Some time ago, I was told the beginning of my novel read slow. I wasn’t sure how to address it.
I removed many unnecessary scenes and combined others. Still, I didn’t think I did enough. After spending the summer strictly doing reviews for the Saturday morning writing group, I acquired a new perspective.
I needed to change the style of writing. It was filled with many complex sentences, full of multiple dependent clauses adding information. These clauses needed combined, and sentences broken apart. It was a good start, and while I did it, I realized that there were three chapters within the first eight that needed to be reframed.
All of these chapters suffered from the same problem: the viewpoint character does little to no interaction with other characters. He/she spends his/her time planning, observing, and thinking about events and circumstances. While all of the information is important, and I find it interesting, it isn’t as compelling as it ought to be.
So, what do I do?
I reframe the Arnold chapter where he prepares to go to Earth to hire an archaeologist. Instead of Arnold ruminating about Chuck’s orders, I’ll reset the scene fifteen minutes earlier where he can interact and react to Chuck. See, Arnold is Chuck’s employee and a spy for Chuck’s competitor. As written, this scene is interesting. Having them interact, could make it compelling. I have yet to write this, but I know how it’ll flow.
I reframe the chapter where Frank chooses Gretchen to decipher the symbols in the Martian cave. Originally, the scene involved Frank dealing with two problems: his breaking up with Erin because she refused to marry him and him performing computer searches for archaeologists and reacting to the results. There wasn’t a line of dialog. Now, Frank still tries to come to terms with his breakup through exposition (though I trimmed it a bit), but his decision to hire Gretchen is handled in dialog with Chuck, Frank’s boss. I wrote this today, and it works better. I’ll write a second draft, but it’s going in the correct direction.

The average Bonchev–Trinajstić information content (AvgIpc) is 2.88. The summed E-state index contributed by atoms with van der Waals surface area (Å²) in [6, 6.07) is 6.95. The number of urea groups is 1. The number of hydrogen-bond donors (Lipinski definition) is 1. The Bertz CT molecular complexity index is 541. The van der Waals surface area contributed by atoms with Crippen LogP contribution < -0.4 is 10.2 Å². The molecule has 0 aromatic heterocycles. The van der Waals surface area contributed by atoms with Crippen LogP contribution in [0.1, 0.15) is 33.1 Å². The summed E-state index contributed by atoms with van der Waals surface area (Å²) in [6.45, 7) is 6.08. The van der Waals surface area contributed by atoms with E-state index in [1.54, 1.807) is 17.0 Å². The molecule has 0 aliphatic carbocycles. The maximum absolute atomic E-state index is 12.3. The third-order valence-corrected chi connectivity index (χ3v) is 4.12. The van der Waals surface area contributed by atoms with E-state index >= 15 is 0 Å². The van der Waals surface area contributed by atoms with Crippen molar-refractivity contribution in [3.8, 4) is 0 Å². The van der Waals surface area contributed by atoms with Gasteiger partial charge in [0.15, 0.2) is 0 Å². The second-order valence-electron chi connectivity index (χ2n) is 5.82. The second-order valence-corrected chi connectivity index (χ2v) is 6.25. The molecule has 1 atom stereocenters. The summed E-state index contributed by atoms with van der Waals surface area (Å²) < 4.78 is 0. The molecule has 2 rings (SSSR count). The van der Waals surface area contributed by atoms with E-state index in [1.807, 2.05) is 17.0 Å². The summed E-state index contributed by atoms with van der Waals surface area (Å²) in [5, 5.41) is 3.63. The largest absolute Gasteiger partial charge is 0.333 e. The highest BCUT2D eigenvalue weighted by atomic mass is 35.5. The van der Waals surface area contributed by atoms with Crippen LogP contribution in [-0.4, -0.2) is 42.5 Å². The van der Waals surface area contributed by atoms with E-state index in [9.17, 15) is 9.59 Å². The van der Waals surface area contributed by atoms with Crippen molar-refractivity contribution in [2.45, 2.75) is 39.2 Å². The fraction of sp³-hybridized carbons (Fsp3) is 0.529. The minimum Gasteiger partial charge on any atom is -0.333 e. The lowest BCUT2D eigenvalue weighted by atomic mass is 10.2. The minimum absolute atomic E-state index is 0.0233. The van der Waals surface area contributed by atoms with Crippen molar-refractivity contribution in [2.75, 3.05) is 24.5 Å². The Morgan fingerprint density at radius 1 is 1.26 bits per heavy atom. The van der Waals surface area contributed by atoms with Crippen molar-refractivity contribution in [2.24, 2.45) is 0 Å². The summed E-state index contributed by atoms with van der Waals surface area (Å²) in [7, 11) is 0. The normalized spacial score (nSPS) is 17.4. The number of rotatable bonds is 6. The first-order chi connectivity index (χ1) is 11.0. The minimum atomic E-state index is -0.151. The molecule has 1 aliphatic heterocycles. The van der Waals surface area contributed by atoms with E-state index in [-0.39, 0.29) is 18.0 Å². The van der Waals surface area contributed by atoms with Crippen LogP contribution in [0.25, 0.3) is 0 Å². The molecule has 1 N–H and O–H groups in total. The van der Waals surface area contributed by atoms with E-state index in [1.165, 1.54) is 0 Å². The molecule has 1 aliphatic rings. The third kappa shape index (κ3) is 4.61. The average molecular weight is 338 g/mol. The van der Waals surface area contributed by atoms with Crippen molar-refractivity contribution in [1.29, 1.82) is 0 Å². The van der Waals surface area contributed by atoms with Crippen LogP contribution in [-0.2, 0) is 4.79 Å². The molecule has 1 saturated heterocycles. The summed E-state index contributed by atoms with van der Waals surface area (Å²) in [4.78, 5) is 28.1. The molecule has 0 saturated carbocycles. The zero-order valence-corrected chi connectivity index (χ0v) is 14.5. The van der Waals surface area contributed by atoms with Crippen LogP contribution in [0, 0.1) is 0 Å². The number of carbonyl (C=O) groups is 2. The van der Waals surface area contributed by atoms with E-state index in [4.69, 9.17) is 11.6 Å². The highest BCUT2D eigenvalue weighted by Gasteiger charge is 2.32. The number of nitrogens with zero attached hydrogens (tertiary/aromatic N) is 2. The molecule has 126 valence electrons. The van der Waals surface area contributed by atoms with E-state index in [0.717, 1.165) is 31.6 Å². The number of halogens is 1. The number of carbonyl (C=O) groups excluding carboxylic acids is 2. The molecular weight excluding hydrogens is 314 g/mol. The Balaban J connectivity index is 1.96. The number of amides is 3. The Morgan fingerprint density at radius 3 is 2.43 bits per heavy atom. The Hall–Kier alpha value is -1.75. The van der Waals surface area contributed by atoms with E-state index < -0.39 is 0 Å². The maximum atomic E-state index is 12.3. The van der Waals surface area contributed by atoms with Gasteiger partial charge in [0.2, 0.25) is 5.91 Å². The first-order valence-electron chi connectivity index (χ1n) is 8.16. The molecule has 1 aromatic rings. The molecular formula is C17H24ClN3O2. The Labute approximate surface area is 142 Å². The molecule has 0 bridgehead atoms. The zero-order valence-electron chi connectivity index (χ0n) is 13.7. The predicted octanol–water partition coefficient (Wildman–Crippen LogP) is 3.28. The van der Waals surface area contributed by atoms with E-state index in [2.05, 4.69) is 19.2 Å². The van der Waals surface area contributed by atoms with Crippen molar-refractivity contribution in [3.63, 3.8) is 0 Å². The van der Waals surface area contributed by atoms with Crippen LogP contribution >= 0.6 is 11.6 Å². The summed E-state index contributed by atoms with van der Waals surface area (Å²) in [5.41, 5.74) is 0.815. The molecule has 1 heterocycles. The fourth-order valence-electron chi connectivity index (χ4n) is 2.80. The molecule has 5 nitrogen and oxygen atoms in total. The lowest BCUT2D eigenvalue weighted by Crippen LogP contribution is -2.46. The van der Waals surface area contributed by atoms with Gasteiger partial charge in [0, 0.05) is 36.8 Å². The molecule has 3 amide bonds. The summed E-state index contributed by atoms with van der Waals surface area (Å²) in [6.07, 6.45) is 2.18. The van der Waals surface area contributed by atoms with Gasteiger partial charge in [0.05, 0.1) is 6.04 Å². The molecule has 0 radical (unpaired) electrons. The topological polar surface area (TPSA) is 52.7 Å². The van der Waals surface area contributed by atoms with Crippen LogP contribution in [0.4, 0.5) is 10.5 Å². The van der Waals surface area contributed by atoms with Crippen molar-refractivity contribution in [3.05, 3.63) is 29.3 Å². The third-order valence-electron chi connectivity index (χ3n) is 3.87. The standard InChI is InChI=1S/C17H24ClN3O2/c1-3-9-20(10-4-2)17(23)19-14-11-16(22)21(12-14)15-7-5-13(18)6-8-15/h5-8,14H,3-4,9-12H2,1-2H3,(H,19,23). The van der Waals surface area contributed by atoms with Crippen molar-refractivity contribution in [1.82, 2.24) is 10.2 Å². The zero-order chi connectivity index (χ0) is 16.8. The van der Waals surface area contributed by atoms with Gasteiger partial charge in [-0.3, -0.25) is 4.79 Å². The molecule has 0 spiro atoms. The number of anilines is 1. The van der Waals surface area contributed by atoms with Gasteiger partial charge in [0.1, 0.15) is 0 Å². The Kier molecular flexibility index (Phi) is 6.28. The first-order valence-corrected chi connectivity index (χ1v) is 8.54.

I reframe the Gretchen attending a concert chapter. The rewritten scene has Gretchen in a club before and during a concert with her friend and co-worker, Ashley. This chapter was the test case to see if the reframing approach would work. (If it wasn’t apparent by now, it did. 🙂 )
I took the result to the Saturday group. I have to give them a lot of credit—they critiqued the chapter, knowing very little back story. For instance, they didn’t read Gretchen’s reaction to receiving her husband’s notice via email that he wasn’t going to renew their marriage contract. They didn’t read about her crying and realizing that she valued her career over her relationship. They didn’t read of her isolation in Antarctica, unable to even vidcomm with her husband because of their outpost’s limited bandwidth.
Unfortunately, I swung the pendulum from near-total exposition too far into dialog, which sacrificed much of Gretchen feelings about her circumstances. That was simple enough to solve. I added in ~400 words of Gretchen’s thoughts and feelings. I pulled a chunk of Gretchen’s reaction from a prior chapter into this one.
After speaking with Ashley and listening to the concert, she needed to realize that she had to balance her career with love. She does and determines a course of action to follow. It sounds good. Unfortunately (for her), I’m not going to allow her execute her plan in a straightforward manner.
Moreover, this chapter has to accomplish other things. It has to show some of normal Earth life. People eat within a ration governed by their NutriCard. Men wear suits and women wear dresses to concerts. It also has to establish that Gretchen is not only an aficionado of multiple genres of music but also a musician herself: an enthusiastic amateur guitar player. This information is vital for the resolution of the symbol issue. This is really Chekov’s gun. I show the gun in chapter 2 and chapter 7 (I even moved this chapter up a slot!) before Gretchen uses it halfway through the book. In short, the chapter may look like fluff on the surface, but everything in it is vital.
I feel comfortable rewriting the other two chapters. This was an excellent exercise, and the group’s comments help refine it into something closer to my vision.
I’m interested in many things, from Mars to space travel, music to books, movies to creating my own stories. My sci-fi novel, The Music of Mars, is available now.